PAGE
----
MP’s ‘rallying cry’ to tackle autism
MUM‘APPALLED’ BY SUICIDE STATS
A North MP with an autistic son says the UK is “failing” people with the condition.
Anne-Marie Trevelyan, Conservative MP for Berwick-upon-Tweed said she was “appalled” to learn about high rates of suicide among people with autism.
Early research suggests they are nine times more likely to take their own lives.
She said: “Despite the cross-party efforts of all those for whom this is a passionate policy area – for 18 years I have cared for my son, who is now a young adult with autism – there are some people who are having a miserable time in the mental health system and are not yet benefiting from improved access to core therapies and services: men and women on the autistic spectrum. We must do better.”
Mrs Trevelyan was speaking in a House of Commons debate about the links between autism, poor mental health and suicide.
She highlighted charity Autistica’s research which found that autistic people without a learning disability are nine times more commit suicide than the rest of the population.
“As a parent, that is just awful to hear; but as an MP, it is a rallying cry,” she said.
Mrs Trevelyan said the mental health problems experienced by people with autism are often misdiagnosed and are not treated.
Autistic people can struggle to find support that works for them and they were sometimes offered treatment which works for nonautistic people even though it was unsuitable for them, she added.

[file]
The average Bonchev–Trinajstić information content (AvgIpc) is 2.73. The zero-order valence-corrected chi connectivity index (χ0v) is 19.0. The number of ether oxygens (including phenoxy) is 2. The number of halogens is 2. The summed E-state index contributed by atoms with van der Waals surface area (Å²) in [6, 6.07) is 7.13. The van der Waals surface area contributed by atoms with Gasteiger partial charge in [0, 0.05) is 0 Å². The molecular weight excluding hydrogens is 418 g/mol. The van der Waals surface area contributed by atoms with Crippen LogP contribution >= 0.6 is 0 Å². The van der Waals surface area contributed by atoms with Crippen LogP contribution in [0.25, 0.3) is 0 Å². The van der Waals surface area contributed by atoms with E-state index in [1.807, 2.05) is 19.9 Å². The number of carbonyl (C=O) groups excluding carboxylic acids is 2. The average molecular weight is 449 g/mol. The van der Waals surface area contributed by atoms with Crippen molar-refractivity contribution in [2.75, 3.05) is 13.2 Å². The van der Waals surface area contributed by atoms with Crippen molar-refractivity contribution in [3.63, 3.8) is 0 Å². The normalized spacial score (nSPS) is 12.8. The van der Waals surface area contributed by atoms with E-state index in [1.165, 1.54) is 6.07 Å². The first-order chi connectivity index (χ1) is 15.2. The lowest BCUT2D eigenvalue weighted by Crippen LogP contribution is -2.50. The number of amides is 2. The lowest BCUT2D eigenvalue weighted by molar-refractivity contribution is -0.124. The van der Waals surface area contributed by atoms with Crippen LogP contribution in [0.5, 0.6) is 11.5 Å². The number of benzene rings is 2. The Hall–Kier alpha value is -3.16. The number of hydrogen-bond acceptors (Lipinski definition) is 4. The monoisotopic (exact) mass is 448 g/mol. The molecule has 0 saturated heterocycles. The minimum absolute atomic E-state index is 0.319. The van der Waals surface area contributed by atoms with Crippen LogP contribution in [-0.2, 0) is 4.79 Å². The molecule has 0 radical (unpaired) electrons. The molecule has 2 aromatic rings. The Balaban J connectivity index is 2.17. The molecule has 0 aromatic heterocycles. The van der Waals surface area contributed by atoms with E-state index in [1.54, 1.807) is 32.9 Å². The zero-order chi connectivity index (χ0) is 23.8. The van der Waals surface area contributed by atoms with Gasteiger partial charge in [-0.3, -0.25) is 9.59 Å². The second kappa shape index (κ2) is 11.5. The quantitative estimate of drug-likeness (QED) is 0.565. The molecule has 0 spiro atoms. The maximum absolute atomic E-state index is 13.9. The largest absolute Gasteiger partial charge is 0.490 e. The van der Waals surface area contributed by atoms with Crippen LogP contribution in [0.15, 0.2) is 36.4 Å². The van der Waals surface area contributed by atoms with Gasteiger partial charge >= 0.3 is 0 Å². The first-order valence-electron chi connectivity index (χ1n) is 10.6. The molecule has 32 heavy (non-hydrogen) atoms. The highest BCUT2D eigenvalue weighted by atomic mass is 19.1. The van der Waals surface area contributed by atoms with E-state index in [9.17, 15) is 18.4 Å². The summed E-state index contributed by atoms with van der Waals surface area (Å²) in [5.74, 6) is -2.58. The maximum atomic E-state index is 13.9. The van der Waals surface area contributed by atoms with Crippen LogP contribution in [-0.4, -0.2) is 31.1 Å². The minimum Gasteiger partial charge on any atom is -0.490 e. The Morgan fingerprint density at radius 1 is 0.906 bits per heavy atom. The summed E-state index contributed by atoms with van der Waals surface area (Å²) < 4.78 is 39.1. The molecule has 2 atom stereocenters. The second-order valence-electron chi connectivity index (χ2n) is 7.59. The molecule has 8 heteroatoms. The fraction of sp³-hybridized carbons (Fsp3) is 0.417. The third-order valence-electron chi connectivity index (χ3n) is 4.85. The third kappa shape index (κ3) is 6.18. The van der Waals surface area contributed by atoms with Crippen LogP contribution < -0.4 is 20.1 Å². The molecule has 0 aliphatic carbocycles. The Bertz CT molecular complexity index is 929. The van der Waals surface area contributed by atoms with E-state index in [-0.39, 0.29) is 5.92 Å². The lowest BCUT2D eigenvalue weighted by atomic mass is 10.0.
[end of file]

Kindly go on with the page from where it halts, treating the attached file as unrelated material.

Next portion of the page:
And she warned that going to see a GP could be a challenge for people with autism.
“It’s an environment with unfamiliar lighting, sounds and rules that cannot be escaped ... we need to consider the impact of such things on those with these heightened sensitivities, especially when they are in a strange place and already in a state of anxiety.”
Blaydon MP Liz Twist told the debate: “Many mental health prob- lems can look different in autistic people. We need to recognise that and make sure that the issue is addressed, and that people have the appropriate treatments and are dealt with properly.”
North Durham MP Kevan Jones said the situation was improving but there was more to do.
“We are winning that battle. Now we need to win the next battle, and that is how we hardwire mental wellbeing into public policy.
“That is not just health; it is education, housing, social care, local authorities ... and employment.”
Health Minister Jackie DoylePrice said the Government was looking at how to improve services.
She said: “Everyone was absolutely right to say that we need to understand more about mental health, autism and suicide, and to understand more about what constitutes appropriate mental health treatment and treatment for people with autism.
“The existence of the suicide statistics, unpleasant as they are, demonstrates that we really must do better in this regard.”